Photoshop Elements 2020 For Dummies
Book image
Explore Book Buy On Amazon

In Photoshop Elements, the Color Replacement tool allows you to replace the original color of an image with the foreground color. The Color Replacement tool preserves all the tones in the image. The color that’s applied isn’t like the opaque paint that’s applied when you paint with the Brush tool. When you’re replacing color, the midtones, shadows, and highlights are retained.

The Color Replacement tool works by first sampling the original colors in the image and then replacing those colors with the foreground color. By specifying different sampling methods, limits, and tolerance settings, you can control the range of colors that Elements replaces.

You can use this tool in a multitude of ways:

  • Colorize a grayscale image to create the look of a hand-painted photo.

  • Completely change the color of an element, or elements, in your image.

    The Color Replacement tool replaces the color in your image with the foreground color. [Credit: Pho
    Credit: PhotoSpin
    The Color Replacement tool replaces the color in your image with the foreground color.
  • Eliminate red-eye (or yellow-eye in animals) if other, more automated methods don’t work to your satisfaction.

Follow these steps to replace existing color with your foreground color:

  1. Select the Color Replacement tool from the Tools panel in Edit Full mode.

    This tool shares a flyout menu with the Brush and Pencil tools. Press Shift+B to cycle through the tools.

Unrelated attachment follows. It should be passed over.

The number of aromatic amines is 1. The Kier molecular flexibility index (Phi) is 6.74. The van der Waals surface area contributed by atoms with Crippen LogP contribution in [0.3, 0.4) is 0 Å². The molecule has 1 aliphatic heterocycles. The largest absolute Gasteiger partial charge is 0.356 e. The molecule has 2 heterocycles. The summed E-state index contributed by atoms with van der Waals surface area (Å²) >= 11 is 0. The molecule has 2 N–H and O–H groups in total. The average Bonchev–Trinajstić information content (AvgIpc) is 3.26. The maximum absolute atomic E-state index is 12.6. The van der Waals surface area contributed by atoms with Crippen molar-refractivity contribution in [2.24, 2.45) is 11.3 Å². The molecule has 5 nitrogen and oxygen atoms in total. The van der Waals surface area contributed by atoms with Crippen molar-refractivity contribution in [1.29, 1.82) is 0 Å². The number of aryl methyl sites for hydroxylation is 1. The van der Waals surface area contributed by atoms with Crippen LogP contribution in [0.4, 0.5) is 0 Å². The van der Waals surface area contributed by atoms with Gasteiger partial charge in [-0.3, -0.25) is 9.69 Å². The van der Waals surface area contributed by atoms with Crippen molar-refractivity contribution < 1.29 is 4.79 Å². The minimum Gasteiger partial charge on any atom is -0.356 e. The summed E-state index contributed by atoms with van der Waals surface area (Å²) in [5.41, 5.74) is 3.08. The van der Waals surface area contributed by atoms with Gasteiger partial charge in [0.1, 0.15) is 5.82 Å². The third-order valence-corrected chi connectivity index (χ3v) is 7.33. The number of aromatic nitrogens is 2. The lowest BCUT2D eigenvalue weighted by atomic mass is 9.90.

2. Specify your desired brush tip diameter and hardness from the Brush Preset Picker drop-down panel on the Options bar.

    Color Replacement tool settings on the Options bar.
    Color Replacement tool settings on the Options bar.
  3. Choose your desired blend mode.

    Here’s a brief rundown of each one:

    • Color: The default, this mode works well for most jobs. This mode works great for eliminating red-eye.

    • Hue: Similar to color, this mode is less intense and provides a subtler effect.

    • Saturation: This mode is the one to use to convert the color in your image to grayscale. Set your foreground color to Black on the Tools panel.

    • Luminosity: This mode, the opposite of Color, doesn’t provide much of an effect.

  4. Select your Limits mode.

    You have these options:

    • Contiguous: Replaces the color of adjacent pixels containing the sampled color.

    • Discontiguous: Replaces the color of the pixels containing the sampled color, whether or not they’re adjacent.

  5. Set your Tolerance percentage.

    Tolerance refers to a range of color. The higher the value, the broader the range of color that’s sampled, and vice versa.

  6. Select the Anti-Alias option.

    Anti-aliasing slightly softens the edges of the sampled areas.

  7. Click or drag your image.

    The foreground color replaces the original colors of the sampled areas.

If you want to be very precise, make a selection before you replace your color.

About This Article

This article is from the book:

About the book authors:

Barbara Obermeier is the principal of Obermeier Design, a graphic design studio, and an adjunct professor at California Lutheran University. She has authored or coauthored more than 30 books. Ted Padova, author of more than 60 computer books, is an adjunct professor of visual arts and digital photography at Silliman University in Dumaguete, Philippines.

This article can be found in the category: